Public-land advocates received a valuable civics lesson this week: the president can talk all he wants about budget cuts, but it’s Congress that decides where the money goes. Many of President Donald Trump’s proposed cuts to public-land spending were nowhere to be seen in the bill Congress agreed to on Friday. In total, the budget for federal environmental and public-land agencies is up $3 billion over last year.
Here are the highlights for public-land users.
Every major agency within the Department of the Interior received more money than Trump and interior secretary Ryan Zinke asked for. The Bureau of Land Management’s $1.3 billion budget is $200 million above Trump’s request, while the $3.2 billion set aside for the National Park Service is a $634 million jump. Tucked into the NPS budget is $175 million for the construction and maintenance backlog. (That’s still a far cry from the $12 billion it needs, but it’s a start.)
“The funding bill will provide a major boost for important road, bridge, and trail repair projects and for fixing historic sites,” Kristen Brengel, vice president for government affairs with the National Parks Conservation Association, said in a statement. “This is a necessary investment with broad returns, and we hope this trend continues in next year’s bill.”
The Land and Water Conservation Fund, used to purchase acreage that enhances outdoor recreation, received a $25 million boost over last year, to $425 million.
In recent years, megafires have burned through budgets as though they were stands of beetle-killed pine. So consider this the breakthrough development of the spending bill, one with pretty wide bipartisan support: a total of $3.8 billion has been allocated to fighting wildfires, a $500 million increase over last year. Another major improvement from Congress allows firefighting agencies to tap a disaster fund during over-budget fire seasons.
“In the wake of last year’s devastating megafires, today’s agreement is an absolutely essential step toward reducing fire threats and improving the safety of local communities,” Collin O’Mara, president of the National Wildlife Federation, said in a statement.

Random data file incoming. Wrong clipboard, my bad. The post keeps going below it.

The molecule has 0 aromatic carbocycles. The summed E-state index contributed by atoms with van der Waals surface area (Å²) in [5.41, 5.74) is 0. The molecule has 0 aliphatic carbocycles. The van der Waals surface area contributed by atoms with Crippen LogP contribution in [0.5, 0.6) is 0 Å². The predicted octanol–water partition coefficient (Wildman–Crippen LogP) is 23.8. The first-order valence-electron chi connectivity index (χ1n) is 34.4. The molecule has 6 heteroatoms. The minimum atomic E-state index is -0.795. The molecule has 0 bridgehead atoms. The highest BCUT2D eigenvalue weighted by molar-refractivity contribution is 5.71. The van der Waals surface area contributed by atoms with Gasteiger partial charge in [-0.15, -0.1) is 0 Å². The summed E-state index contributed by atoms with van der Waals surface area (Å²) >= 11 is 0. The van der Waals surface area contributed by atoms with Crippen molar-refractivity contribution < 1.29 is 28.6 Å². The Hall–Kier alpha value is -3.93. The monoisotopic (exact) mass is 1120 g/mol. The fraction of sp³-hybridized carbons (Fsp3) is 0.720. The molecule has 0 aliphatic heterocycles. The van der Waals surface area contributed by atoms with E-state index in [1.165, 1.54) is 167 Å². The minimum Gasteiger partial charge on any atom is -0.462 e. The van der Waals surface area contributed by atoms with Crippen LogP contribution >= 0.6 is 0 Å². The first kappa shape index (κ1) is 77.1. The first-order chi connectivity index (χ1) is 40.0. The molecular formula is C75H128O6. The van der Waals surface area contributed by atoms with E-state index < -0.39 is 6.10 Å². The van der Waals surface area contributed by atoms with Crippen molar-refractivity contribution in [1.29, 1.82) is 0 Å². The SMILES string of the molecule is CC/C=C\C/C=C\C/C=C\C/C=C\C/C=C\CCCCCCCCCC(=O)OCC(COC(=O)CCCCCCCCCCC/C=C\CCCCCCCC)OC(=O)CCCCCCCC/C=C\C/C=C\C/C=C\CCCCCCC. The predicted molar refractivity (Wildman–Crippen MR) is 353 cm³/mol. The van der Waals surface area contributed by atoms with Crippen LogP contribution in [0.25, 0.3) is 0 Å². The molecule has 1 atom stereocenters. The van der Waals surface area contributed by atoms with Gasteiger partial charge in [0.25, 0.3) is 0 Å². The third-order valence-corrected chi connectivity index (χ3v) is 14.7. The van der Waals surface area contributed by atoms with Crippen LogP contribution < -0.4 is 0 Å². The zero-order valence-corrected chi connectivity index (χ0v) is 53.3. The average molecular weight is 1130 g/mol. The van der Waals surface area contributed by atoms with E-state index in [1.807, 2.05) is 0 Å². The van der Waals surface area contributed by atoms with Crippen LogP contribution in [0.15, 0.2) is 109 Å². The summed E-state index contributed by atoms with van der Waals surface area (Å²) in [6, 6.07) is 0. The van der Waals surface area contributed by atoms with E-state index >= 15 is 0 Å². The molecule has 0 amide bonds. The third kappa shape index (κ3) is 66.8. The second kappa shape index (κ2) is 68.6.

The relief program, however, doesn’t kick in until 2020.
Alaskan senator Lisa Murkowski used last year’s tax cut to open up drilling in Alaska National Wildlife Refuge, but she had no luck with riders this time around. Proposals to exempt Alaska from the so-called Roadless Rule, which prevents construction on some national forest lands, were defeated. The rule has helped keep logging companies out of old-growth forests, and especially the Tongass National Forest, and environmental groups cheered the move.
“We are pleased by the rejection of provisions—pushed by Senator Murkowski—to undermine the National Roadless Area Conservation Rule, which would have allowed unnecessary road building and logging of old-growth trees in the Tongass National Forest in Alaska,” the Wilderness Society’s Drew McConville said in a statement.
If the secretary of the interior’s massive reorganization plan does happen, it all but certainly won’t be aligned by watershed, as Zinke originally proposed. A House committee report on the funding bill makes clear that “no agency shall implement any part of a reorganization that modifies regional or State boundaries” without congressional blessing. In other words, Congress isn’t going to just sign off on Zinke’s reshuffling.
Another endorsement of collaboration came on the sage grouse front. Interior was allocated $60 million for sage grouse conservation, and appropriators insisted that the BLM “continue working with States and other interested entities on the existing sage-grouse conservation plans.” The directive throws cold water on Zinke’s bid to rework the landmark 11-state conservation plan established under the Obama administration.